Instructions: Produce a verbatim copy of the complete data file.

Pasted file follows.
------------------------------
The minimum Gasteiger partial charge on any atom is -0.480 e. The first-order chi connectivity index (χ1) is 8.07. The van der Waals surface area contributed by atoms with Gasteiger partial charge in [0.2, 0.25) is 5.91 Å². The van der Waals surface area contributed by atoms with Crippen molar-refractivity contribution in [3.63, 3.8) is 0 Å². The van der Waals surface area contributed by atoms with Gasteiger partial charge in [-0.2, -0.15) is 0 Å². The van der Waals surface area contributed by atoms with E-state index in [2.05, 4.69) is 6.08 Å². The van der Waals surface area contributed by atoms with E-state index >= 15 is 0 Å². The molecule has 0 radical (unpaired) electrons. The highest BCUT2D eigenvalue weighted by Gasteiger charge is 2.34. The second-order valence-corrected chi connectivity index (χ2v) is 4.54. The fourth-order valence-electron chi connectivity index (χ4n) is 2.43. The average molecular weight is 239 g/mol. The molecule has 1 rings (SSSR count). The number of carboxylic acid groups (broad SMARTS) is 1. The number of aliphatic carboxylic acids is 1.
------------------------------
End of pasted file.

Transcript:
The minimum Gasteiger partial charge on any atom is -0.480 e. The first-order chi connectivity index (χ1) is 8.07. The van der Waals surface area contributed by atoms with Gasteiger partial charge in [0.2, 0.25) is 5.91 Å². The van der Waals surface area contributed by atoms with Crippen molar-refractivity contribution in [3.63, 3.8) is 0 Å². The van der Waals surface area contributed by atoms with Gasteiger partial charge in [-0.2, -0.15) is 0 Å². The van der Waals surface area contributed by atoms with E-state index in [2.05, 4.69) is 6.08 Å². The van der Waals surface area contributed by atoms with E-state index >= 15 is 0 Å². The molecule has 0 radical (unpaired) electrons. The highest BCUT2D eigenvalue weighted by Gasteiger charge is 2.34. The second-order valence-corrected chi connectivity index (χ2v) is 4.54. The fourth-order valence-electron chi connectivity index (χ4n) is 2.43. The average molecular weight is 239 g/mol. The molecule has 1 rings (SSSR count). The number of carboxylic acid groups (broad SMARTS) is 1. The number of aliphatic carboxylic acids is 1.